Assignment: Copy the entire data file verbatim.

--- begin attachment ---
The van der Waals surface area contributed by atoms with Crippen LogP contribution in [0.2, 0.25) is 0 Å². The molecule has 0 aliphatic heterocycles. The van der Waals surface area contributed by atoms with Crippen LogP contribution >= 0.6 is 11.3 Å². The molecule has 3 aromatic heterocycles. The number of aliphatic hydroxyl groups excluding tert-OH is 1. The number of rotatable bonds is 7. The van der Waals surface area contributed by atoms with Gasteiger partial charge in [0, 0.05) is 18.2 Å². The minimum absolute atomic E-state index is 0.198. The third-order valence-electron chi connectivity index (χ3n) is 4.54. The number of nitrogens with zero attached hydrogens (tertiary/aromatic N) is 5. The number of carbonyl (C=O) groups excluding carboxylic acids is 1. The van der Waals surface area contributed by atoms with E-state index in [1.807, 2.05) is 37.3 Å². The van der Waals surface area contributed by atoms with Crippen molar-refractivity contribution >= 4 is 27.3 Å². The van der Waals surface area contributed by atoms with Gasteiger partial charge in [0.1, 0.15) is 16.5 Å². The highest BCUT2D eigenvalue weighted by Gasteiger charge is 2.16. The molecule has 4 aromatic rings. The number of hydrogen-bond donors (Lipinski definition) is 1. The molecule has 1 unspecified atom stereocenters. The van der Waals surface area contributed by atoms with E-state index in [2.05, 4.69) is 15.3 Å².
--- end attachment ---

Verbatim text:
The van der Waals surface area contributed by atoms with Crippen LogP contribution in [0.2, 0.25) is 0 Å². The molecule has 0 aliphatic heterocycles. The van der Waals surface area contributed by atoms with Crippen LogP contribution >= 0.6 is 11.3 Å². The molecule has 3 aromatic heterocycles. The number of aliphatic hydroxyl groups excluding tert-OH is 1. The number of rotatable bonds is 7. The van der Waals surface area contributed by atoms with Gasteiger partial charge in [0, 0.05) is 18.2 Å². The minimum absolute atomic E-state index is 0.198. The third-order valence-electron chi connectivity index (χ3n) is 4.54. The number of nitrogens with zero attached hydrogens (tertiary/aromatic N) is 5. The number of carbonyl (C=O) groups excluding carboxylic acids is 1. The van der Waals surface area contributed by atoms with E-state index in [1.807, 2.05) is 37.3 Å². The van der Waals surface area contributed by atoms with Crippen molar-refractivity contribution >= 4 is 27.3 Å². The van der Waals surface area contributed by atoms with Gasteiger partial charge in [0.1, 0.15) is 16.5 Å². The highest BCUT2D eigenvalue weighted by Gasteiger charge is 2.16. The molecule has 4 aromatic rings. The number of hydrogen-bond donors (Lipinski definition) is 1. The molecule has 1 unspecified atom stereocenters. The van der Waals surface area contributed by atoms with E-state index in [2.05, 4.69) is 15.3 Å².